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Metro surveillance cameras: Metro to add more than 4,000 cameras

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WASHINGTON (AP) - Metro plans to add surveillance cameras to its rail cars for the first time and is spending millions of dollars to triple the number of surveillance cameras monitoring its stations and parking garages.

The Washington Examiner reports the transit agency plans to increase the number of security cameras from 1,900 to nearly 6,000. An agency spokesman says the move will cost $6.5 million. Some of the additional surveillance cameras would be installed on the agency's 7000 series rail cars due out next year.

Some riders feel cameras on the platform are one thing, but cameras on the train may be too intrusive.

Metro rider Moncef Bouhafa of Potomac said, "We want to have some private moments that we can enjoy on the train, maybe sleeping or reading a book."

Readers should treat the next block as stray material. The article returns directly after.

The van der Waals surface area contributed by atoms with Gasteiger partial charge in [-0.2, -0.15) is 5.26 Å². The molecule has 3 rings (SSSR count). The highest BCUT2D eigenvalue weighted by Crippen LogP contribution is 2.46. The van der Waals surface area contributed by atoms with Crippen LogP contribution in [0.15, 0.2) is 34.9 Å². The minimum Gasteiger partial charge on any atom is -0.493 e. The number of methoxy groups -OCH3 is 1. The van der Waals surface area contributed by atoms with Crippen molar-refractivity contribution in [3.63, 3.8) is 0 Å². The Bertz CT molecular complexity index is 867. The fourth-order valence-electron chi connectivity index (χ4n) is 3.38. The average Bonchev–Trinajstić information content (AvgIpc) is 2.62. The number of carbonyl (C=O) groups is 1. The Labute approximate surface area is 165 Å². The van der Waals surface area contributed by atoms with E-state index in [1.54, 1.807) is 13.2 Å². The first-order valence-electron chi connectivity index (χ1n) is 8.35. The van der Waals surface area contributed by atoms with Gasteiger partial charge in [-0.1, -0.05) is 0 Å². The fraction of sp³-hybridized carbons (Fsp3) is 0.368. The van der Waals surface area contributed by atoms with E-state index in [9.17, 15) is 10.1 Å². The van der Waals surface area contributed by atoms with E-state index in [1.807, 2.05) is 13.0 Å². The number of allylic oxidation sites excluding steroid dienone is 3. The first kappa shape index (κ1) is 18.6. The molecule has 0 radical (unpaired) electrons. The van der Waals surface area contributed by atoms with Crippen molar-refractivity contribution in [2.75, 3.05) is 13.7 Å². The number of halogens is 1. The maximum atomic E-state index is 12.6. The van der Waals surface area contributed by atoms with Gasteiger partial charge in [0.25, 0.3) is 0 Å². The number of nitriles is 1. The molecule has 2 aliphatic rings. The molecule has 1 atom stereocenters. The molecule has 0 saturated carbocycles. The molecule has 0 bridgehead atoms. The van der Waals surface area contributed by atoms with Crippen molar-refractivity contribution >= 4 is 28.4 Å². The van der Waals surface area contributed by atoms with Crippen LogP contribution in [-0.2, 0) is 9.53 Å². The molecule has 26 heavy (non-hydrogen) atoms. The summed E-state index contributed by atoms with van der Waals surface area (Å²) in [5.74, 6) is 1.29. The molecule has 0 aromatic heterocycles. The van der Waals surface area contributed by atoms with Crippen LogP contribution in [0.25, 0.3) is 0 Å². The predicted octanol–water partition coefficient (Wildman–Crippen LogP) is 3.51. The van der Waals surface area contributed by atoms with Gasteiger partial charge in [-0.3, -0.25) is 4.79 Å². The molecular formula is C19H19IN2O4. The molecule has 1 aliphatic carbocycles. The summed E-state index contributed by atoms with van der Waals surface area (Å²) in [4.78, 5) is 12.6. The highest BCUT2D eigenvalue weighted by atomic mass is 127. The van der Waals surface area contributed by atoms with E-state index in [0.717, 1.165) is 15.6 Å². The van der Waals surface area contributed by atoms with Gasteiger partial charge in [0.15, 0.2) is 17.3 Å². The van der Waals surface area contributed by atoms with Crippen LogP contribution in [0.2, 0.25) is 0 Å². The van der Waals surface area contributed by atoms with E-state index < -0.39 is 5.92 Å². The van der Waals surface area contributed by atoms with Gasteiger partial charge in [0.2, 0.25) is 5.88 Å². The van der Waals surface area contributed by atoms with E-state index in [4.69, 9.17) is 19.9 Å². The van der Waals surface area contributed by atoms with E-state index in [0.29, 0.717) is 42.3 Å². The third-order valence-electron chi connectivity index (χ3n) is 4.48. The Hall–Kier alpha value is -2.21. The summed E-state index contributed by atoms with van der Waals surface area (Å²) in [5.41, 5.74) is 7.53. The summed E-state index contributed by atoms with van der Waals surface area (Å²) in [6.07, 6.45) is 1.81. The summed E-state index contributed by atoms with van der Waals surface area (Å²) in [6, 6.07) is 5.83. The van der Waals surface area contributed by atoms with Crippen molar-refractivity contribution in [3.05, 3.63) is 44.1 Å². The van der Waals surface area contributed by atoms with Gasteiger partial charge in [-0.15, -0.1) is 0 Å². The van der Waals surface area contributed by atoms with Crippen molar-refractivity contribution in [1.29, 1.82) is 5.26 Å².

"If it's going to prevent crime in any way then that sounds great," countered Metro rider Brigid King of D.C.

But King adds there needs to be oversight.

"Who's going to be seeing the tapes and will it actually prevent anything?," she asked.

Metro previously announced plans to spend more than $7 million to install cameras on some rail cars and a network to watch live images on those cameras.

Metro spokesman Philip Stewart says there's no question the nation's second-busiest subway system is a target for attacks. He says the transit agency is in the process of deploying a next-generation security system.

Many Metrobuses already have cameras.

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